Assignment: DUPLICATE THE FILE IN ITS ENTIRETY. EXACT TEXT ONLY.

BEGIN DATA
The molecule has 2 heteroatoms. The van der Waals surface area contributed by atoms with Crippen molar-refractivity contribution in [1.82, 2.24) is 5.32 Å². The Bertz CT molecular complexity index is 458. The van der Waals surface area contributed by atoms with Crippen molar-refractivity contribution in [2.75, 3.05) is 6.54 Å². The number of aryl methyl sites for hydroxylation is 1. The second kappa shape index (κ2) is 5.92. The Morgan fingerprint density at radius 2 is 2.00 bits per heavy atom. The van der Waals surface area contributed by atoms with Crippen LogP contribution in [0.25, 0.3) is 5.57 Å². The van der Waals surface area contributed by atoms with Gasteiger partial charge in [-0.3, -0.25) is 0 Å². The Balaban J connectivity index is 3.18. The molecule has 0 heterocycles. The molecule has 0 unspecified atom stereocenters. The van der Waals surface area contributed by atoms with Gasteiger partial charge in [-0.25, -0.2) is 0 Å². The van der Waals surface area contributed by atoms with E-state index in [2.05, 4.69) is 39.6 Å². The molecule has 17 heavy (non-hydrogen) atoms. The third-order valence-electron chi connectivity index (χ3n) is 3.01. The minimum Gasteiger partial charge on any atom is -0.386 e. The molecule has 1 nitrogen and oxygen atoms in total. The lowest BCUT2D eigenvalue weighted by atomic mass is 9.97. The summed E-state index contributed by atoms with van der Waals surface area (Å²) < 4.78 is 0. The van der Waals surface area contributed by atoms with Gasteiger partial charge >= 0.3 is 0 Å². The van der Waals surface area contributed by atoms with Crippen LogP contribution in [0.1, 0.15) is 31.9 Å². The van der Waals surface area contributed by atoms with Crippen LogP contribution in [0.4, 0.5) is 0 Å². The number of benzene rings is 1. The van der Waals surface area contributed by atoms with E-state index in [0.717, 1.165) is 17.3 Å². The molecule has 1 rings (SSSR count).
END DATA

The molecule has 2 heteroatoms. The van der Waals surface area contributed by atoms with Crippen molar-refractivity contribution in [1.82, 2.24) is 5.32 Å². The Bertz CT molecular complexity index is 458. The van der Waals surface area contributed by atoms with Crippen molar-refractivity contribution in [2.75, 3.05) is 6.54 Å². The number of aryl methyl sites for hydroxylation is 1. The second kappa shape index (κ2) is 5.92. The Morgan fingerprint density at radius 2 is 2.00 bits per heavy atom. The van der Waals surface area contributed by atoms with Crippen LogP contribution in [0.25, 0.3) is 5.57 Å². The van der Waals surface area contributed by atoms with Gasteiger partial charge in [-0.3, -0.25) is 0 Å². The Balaban J connectivity index is 3.18. The molecule has 0 heterocycles. The molecule has 0 unspecified atom stereocenters. The van der Waals surface area contributed by atoms with Gasteiger partial charge in [-0.25, -0.2) is 0 Å². The van der Waals surface area contributed by atoms with E-state index in [2.05, 4.69) is 39.6 Å². The molecule has 17 heavy (non-hydrogen) atoms. The third-order valence-electron chi connectivity index (χ3n) is 3.01. The minimum Gasteiger partial charge on any atom is -0.386 e. The molecule has 1 nitrogen and oxygen atoms in total. The lowest BCUT2D eigenvalue weighted by atomic mass is 9.97. The summed E-state index contributed by atoms with van der Waals surface area (Å²) < 4.78 is 0. The van der Waals surface area contributed by atoms with Gasteiger partial charge >= 0.3 is 0 Å². The van der Waals surface area contributed by atoms with Crippen LogP contribution in [0.1, 0.15) is 31.9 Å². The van der Waals surface area contributed by atoms with Crippen LogP contribution in [0.4, 0.5) is 0 Å². The number of benzene rings is 1. The van der Waals surface area contributed by atoms with E-state index in [0.717, 1.165) is 17.3 Å². The molecule has 1 rings (SSSR count).